Google loses bid to block Xbox: The International Trade Commission Thursday denied a bid from Google’s Motorola Mobility division to block the Microsoft’s Xbox based on claims that it violated Motorola patents.
The ITC had previously upheld a ruling in Microsoft’s favor, and on Thursday, declined to overturn that finding.Hayley.Tsukayama@washpost.com
The Circuit: Dish claims security an issue in Sprint-Softbank deal
Dish Network claims national security concerns with Sprint-Softbank deal: Dish Network has undertaken a major media campaign — including taking out a full page ad in The Washington Post — to suggest that the acquisition deal between Softbank and Sprint will cause national security problems.
Dish’s own $25.5 billion offer for Sprint rivals a $20.1 billion bid from Softbank, a Japanese wireless carrier. Because Softbank is a foreign-based firm, the deal has to go through review at the Committee on Foreign Investment in the United States (CFIUS) as well as the Department of Justice and the Federal Communications Commission.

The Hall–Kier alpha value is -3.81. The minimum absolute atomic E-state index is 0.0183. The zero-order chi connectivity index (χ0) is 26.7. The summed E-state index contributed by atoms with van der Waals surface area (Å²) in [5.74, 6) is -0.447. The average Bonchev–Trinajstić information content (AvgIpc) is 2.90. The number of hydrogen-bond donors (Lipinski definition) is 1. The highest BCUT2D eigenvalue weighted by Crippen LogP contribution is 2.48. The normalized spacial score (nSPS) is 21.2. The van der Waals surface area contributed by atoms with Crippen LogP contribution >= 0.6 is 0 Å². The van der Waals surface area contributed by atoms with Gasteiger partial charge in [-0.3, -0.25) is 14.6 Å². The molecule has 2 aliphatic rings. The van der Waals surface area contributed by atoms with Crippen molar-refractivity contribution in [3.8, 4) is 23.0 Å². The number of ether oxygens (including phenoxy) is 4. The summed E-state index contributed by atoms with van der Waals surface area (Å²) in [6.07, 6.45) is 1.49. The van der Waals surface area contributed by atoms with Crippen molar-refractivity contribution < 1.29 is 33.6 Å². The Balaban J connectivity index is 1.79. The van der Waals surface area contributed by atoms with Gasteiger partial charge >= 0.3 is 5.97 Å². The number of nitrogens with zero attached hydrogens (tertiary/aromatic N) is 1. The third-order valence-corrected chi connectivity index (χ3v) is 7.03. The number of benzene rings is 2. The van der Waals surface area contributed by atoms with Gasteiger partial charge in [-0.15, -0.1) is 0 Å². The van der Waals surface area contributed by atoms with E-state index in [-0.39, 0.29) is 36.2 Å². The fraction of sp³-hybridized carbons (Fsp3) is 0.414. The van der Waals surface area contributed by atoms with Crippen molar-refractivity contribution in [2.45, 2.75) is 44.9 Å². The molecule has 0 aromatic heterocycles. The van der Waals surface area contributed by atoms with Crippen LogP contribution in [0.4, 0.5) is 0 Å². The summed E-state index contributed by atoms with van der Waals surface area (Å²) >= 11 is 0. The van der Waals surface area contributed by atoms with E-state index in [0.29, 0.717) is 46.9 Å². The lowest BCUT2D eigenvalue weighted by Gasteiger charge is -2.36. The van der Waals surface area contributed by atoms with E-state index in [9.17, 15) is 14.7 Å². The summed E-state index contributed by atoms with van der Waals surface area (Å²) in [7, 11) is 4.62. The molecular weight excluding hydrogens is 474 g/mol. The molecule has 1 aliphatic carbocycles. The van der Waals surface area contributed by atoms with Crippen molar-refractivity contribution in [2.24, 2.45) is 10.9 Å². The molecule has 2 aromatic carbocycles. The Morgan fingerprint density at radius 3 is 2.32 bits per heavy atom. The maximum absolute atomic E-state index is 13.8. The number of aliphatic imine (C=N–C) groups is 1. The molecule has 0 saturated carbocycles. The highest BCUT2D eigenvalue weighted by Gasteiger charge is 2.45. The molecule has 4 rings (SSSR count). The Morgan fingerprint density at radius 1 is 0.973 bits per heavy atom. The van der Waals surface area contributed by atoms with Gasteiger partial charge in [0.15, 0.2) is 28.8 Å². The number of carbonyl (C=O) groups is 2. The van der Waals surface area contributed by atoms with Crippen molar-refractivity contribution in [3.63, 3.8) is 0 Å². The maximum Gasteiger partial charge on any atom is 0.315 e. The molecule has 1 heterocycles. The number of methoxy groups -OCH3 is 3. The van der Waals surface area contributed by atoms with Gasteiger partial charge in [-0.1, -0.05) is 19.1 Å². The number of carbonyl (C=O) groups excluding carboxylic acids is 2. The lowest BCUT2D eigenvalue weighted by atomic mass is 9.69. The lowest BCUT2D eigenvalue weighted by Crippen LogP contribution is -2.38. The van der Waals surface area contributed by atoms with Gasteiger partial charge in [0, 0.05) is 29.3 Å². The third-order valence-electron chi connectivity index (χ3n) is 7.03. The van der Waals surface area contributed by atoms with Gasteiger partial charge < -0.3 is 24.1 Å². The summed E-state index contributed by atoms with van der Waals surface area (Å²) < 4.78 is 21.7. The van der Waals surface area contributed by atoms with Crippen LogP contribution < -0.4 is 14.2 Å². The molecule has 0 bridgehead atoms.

The ad compares the deal to the “Dubai ports” controversy in 2006, when Dubai Ports World purchased contracts to manage operations at six major U.S. ports.
The ad reads, “in an ever advancing world, ‘ports’ may change, but keeping them in American hands never should. Don’t outsource our national security.”
Twitter adds two-step verification: Twitter has added a second layer of security to its accounts, prompting users to share their phone numbers with the service to have a second code texted to their devices.
The move follows what rivals Google, Facebook, Apple and Microsoft have already done with their service in an attempt to fend of criminals who steal usernames and passwords to take over control of social media accounts.